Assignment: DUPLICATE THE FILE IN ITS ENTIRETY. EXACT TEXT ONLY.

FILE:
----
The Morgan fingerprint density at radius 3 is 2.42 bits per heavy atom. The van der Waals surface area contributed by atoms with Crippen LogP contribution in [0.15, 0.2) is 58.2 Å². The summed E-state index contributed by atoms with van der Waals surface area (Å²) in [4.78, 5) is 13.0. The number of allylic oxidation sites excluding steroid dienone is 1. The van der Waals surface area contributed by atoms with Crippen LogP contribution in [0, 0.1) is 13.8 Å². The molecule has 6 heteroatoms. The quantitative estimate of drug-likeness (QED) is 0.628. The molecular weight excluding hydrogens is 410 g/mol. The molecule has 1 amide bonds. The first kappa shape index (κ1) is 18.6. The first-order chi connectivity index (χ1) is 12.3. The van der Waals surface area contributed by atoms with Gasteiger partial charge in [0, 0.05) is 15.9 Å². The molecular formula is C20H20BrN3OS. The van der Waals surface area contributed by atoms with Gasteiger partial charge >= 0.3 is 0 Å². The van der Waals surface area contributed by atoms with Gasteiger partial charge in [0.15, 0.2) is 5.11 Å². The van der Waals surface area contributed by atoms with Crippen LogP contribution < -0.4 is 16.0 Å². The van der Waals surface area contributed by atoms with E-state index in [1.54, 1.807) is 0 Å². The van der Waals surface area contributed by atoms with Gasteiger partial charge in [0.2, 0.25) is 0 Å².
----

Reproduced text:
The Morgan fingerprint density at radius 3 is 2.42 bits per heavy atom. The van der Waals surface area contributed by atoms with Crippen LogP contribution in [0.15, 0.2) is 58.2 Å². The summed E-state index contributed by atoms with van der Waals surface area (Å²) in [4.78, 5) is 13.0. The number of allylic oxidation sites excluding steroid dienone is 1. The van der Waals surface area contributed by atoms with Crippen LogP contribution in [0, 0.1) is 13.8 Å². The molecule has 6 heteroatoms. The quantitative estimate of drug-likeness (QED) is 0.628. The molecular weight excluding hydrogens is 410 g/mol. The molecule has 1 amide bonds. The first kappa shape index (κ1) is 18.6. The first-order chi connectivity index (χ1) is 12.3. The van der Waals surface area contributed by atoms with Gasteiger partial charge in [0, 0.05) is 15.9 Å². The molecular formula is C20H20BrN3OS. The van der Waals surface area contributed by atoms with Gasteiger partial charge >= 0.3 is 0 Å². The van der Waals surface area contributed by atoms with Gasteiger partial charge in [0.15, 0.2) is 5.11 Å². The van der Waals surface area contributed by atoms with Crippen LogP contribution < -0.4 is 16.0 Å². The van der Waals surface area contributed by atoms with E-state index in [1.54, 1.807) is 0 Å². The van der Waals surface area contributed by atoms with Gasteiger partial charge in [0.2, 0.25) is 0 Å².